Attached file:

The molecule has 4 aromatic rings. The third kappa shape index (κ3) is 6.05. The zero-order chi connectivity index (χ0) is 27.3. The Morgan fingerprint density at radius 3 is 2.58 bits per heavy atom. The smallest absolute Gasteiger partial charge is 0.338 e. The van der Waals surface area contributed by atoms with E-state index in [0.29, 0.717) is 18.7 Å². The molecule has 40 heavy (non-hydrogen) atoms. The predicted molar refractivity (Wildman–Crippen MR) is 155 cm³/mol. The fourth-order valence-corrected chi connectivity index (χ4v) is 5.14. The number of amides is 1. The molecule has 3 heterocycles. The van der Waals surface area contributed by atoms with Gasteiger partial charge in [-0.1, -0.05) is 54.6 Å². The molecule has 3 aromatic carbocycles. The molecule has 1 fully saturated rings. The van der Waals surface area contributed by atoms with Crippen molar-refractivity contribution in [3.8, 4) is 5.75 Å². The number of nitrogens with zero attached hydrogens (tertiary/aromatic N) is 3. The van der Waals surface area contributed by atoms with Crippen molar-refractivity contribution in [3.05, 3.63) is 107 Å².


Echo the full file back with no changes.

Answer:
The molecule has 4 aromatic rings. The third kappa shape index (κ3) is 6.05. The zero-order chi connectivity index (χ0) is 27.3. The Morgan fingerprint density at radius 3 is 2.58 bits per heavy atom. The smallest absolute Gasteiger partial charge is 0.338 e. The van der Waals surface area contributed by atoms with E-state index in [0.29, 0.717) is 18.7 Å². The molecule has 40 heavy (non-hydrogen) atoms. The predicted molar refractivity (Wildman–Crippen MR) is 155 cm³/mol. The fourth-order valence-corrected chi connectivity index (χ4v) is 5.14. The number of amides is 1. The molecule has 3 heterocycles. The van der Waals surface area contributed by atoms with Gasteiger partial charge in [-0.1, -0.05) is 54.6 Å². The molecule has 3 aromatic carbocycles. The molecule has 1 fully saturated rings. The van der Waals surface area contributed by atoms with Crippen molar-refractivity contribution in [3.8, 4) is 5.75 Å². The number of nitrogens with zero attached hydrogens (tertiary/aromatic N) is 3. The van der Waals surface area contributed by atoms with Crippen molar-refractivity contribution in [3.05, 3.63) is 107 Å².